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1777.] TRYING SITUATION OF RRITISH LADIES.

camp. Their loss, in killed and wounded, was between three and four hundred, including several officers; that of the enemy upwards of five hundred.

Burgoyne gives an affecting picture of the situation of the ladies of rank already mentioned, during this action. Lady Harriet had been directed by her husband, Major Ackland, to follow the route of the artillery and baggage, which was not exposed. "At the time the action began," writes Burgoyne, "she found herself near a small uninhabited hut, where she alighted. When it was found the action was becoming general and bloody, the surgeons of the hospital took possession of the same place, as the most convenient for the first care of the wounded. Thus was the lady in hearing of one continued fire of cannon and musketry, for four hours together, with the presumption, from the post of her husband at the head of the grenadiers, that he was in the most exposed part of the action. She had three female companions, the Baroness of Riedesel, and the wives of two British officers, Major Harnage and Lieutenant Reynell; but in the event their presence served but little for comfort. Major Harnage was soon brought to the surgeons very badly wounded; and in a little time after came intelligence that Lieutenant Reynell was shot dead. Imagination wants no helps to figure the state of the whole group."

Arnold was excessively indignant at Gates's withholding the reinforcements he had required in the heat of the action; had they been furnished, he said, he might have severed the line of the enemy and gained a complete victory. He was urgent to resume the action on the succeeding morning, and follow up the advantage he had gained, but Gates declined, to his additional annoyance. He attributed the refusal to pique or jealousy, but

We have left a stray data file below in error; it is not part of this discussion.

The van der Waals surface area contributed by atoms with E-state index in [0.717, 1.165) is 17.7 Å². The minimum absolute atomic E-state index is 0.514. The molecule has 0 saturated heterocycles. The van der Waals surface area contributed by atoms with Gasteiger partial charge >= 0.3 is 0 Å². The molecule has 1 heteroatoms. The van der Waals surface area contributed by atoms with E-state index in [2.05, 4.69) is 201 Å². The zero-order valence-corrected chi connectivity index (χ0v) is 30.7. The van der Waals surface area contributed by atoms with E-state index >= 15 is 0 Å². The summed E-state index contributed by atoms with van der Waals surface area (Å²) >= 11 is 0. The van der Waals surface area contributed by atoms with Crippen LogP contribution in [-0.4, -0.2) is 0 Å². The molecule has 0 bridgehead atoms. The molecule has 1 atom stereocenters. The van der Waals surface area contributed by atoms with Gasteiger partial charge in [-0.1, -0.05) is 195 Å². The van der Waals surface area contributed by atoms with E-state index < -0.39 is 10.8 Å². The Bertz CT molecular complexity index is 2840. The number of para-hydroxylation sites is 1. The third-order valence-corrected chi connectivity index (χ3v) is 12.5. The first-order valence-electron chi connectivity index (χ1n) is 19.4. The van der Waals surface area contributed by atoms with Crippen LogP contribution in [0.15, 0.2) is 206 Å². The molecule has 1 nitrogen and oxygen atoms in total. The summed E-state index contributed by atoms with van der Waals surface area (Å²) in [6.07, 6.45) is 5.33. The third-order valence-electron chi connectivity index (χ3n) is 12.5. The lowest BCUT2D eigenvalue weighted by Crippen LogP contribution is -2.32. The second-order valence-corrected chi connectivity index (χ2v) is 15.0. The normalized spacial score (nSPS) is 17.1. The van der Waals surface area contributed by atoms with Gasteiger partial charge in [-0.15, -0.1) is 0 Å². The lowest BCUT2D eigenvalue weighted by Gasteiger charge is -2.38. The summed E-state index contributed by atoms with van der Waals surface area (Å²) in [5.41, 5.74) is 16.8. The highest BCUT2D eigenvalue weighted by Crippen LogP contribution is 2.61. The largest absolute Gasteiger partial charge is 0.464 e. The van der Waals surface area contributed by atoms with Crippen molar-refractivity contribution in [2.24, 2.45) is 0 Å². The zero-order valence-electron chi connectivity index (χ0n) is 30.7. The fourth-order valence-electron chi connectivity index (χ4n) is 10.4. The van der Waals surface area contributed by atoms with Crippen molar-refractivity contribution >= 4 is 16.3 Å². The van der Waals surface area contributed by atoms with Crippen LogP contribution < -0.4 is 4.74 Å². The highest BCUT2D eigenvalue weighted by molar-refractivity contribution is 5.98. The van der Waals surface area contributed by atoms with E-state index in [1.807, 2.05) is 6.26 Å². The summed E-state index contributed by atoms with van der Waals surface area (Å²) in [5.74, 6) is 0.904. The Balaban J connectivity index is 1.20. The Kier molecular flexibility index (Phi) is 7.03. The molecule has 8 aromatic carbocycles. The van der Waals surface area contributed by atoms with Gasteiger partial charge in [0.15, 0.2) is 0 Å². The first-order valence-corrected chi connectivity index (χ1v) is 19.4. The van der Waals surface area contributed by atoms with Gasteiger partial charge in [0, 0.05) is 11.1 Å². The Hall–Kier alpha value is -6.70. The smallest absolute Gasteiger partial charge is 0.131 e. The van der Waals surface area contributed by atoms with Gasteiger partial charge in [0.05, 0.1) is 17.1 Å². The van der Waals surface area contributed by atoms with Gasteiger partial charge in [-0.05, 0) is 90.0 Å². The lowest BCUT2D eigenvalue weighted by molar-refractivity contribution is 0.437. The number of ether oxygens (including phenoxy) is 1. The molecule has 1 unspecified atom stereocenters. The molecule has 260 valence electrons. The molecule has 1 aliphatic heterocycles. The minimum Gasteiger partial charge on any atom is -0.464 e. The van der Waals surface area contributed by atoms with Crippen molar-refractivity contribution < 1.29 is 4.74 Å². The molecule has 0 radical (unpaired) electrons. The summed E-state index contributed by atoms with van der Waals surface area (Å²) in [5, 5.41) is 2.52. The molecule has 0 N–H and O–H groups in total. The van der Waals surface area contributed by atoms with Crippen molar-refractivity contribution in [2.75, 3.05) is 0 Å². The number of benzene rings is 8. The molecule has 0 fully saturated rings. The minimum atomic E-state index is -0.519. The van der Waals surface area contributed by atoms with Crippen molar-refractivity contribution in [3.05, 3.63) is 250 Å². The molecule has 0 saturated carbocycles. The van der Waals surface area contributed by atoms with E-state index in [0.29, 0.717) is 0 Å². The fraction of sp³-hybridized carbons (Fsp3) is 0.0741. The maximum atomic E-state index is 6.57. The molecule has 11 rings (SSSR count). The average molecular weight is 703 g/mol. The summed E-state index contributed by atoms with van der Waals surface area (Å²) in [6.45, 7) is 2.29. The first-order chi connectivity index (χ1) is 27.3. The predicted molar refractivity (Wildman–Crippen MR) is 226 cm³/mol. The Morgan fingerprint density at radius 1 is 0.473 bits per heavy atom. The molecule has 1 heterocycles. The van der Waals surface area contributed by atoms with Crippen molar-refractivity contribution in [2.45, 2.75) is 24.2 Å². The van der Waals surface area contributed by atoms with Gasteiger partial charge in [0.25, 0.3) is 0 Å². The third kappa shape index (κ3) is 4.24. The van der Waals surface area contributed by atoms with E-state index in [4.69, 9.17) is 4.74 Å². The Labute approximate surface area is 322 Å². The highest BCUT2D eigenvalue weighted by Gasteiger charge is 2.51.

Gates subsequently gave as a reason the great deficiency of powder and ball in the camp, which was known only to himself, and which he kept secret until a supply was sent from Albany.

Burgoyne now strengthened his position with intrenchments and batteries, part of them across the meadows which bordered the river, part on the brow of the heights which commanded them. The Americans likewise extended and strengthened their line of breast works on the left of the camp; the right was already unassailable. The camps were within gunshot, but with ravines and woods between them.

Washington's predictions of the effect to be produced by Morgan's riflemen approached fulfilment. The Indians, dismayed at the severe treatment experienced from these veteran bush fighters, were disappearing from the British camp. The Canadians and royal provincials, " mere trimmers," as Burgoyne called them, were deserting in great numbers, and he had no confidence in those who remained.

His situation was growing more and more critical. On the 21st, he heard shouts in the American camp, and in a little while their cannon thundered a feu de joie. News had been received from General Lincoln, that a detachment of New England troops under Colonel Brown had surprised the carrying-place, mills, and French lines at Ticonderoga, captured an armed sloop, gunboats and bateaux, made three hundred prisoners, beside releasing one hundred American captives, and were laying siege to Fort Independence.*

Fortunately for Burgoyne, while affairs were darkening in the North, a ray of hope dawned from the South. While the shouts

*Col. Varick to Schuyler. Schuyler Papers.

1777.]

217